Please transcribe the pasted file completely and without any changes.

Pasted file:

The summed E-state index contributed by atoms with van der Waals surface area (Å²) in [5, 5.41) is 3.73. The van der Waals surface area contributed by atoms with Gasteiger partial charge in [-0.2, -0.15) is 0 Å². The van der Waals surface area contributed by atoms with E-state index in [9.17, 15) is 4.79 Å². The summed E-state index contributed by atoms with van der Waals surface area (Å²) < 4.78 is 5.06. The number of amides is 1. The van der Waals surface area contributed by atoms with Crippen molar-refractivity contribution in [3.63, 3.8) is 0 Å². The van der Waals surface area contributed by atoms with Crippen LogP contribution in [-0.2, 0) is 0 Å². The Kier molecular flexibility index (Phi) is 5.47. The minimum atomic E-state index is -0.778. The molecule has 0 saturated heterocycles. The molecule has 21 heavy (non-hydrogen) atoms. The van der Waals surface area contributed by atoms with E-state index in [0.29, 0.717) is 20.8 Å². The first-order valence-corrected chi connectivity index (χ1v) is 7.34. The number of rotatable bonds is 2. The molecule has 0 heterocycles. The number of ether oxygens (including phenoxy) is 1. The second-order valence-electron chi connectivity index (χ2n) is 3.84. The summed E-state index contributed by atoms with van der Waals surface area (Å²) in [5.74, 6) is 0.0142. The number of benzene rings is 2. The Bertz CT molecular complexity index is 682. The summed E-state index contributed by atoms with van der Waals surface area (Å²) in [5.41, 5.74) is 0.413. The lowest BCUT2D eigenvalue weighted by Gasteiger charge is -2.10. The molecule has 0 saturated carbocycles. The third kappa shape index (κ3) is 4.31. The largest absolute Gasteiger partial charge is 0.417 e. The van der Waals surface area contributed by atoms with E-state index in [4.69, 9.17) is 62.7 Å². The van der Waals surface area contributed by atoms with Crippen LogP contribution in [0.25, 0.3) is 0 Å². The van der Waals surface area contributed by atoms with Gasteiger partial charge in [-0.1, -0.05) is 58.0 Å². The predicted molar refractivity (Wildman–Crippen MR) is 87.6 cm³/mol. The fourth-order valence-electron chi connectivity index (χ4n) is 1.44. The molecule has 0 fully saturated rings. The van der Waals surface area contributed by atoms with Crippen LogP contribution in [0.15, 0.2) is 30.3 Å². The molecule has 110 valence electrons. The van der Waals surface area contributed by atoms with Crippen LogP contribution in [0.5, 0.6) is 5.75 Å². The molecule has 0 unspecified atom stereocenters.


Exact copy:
The summed E-state index contributed by atoms with van der Waals surface area (Å²) in [5, 5.41) is 3.73. The van der Waals surface area contributed by atoms with Gasteiger partial charge in [-0.2, -0.15) is 0 Å². The van der Waals surface area contributed by atoms with E-state index in [9.17, 15) is 4.79 Å². The summed E-state index contributed by atoms with van der Waals surface area (Å²) < 4.78 is 5.06. The number of amides is 1. The van der Waals surface area contributed by atoms with Crippen molar-refractivity contribution in [3.63, 3.8) is 0 Å². The van der Waals surface area contributed by atoms with Crippen LogP contribution in [-0.2, 0) is 0 Å². The Kier molecular flexibility index (Phi) is 5.47. The minimum atomic E-state index is -0.778. The molecule has 0 saturated heterocycles. The molecule has 21 heavy (non-hydrogen) atoms. The van der Waals surface area contributed by atoms with E-state index in [0.29, 0.717) is 20.8 Å². The first-order valence-corrected chi connectivity index (χ1v) is 7.34. The number of rotatable bonds is 2. The molecule has 0 heterocycles. The number of ether oxygens (including phenoxy) is 1. The second-order valence-electron chi connectivity index (χ2n) is 3.84. The summed E-state index contributed by atoms with van der Waals surface area (Å²) in [5.74, 6) is 0.0142. The number of benzene rings is 2. The Bertz CT molecular complexity index is 682. The summed E-state index contributed by atoms with van der Waals surface area (Å²) in [5.41, 5.74) is 0.413. The lowest BCUT2D eigenvalue weighted by Gasteiger charge is -2.10. The molecule has 0 saturated carbocycles. The third kappa shape index (κ3) is 4.31. The largest absolute Gasteiger partial charge is 0.417 e. The van der Waals surface area contributed by atoms with E-state index in [4.69, 9.17) is 62.7 Å². The van der Waals surface area contributed by atoms with Crippen LogP contribution in [0.25, 0.3) is 0 Å². The van der Waals surface area contributed by atoms with Gasteiger partial charge in [-0.1, -0.05) is 58.0 Å². The predicted molar refractivity (Wildman–Crippen MR) is 87.6 cm³/mol. The fourth-order valence-electron chi connectivity index (χ4n) is 1.44. The molecule has 0 fully saturated rings. The van der Waals surface area contributed by atoms with Crippen LogP contribution in [0.15, 0.2) is 30.3 Å². The molecule has 110 valence electrons. The van der Waals surface area contributed by atoms with Crippen LogP contribution in [0.5, 0.6) is 5.75 Å². The molecule has 0 unspecified atom stereocenters.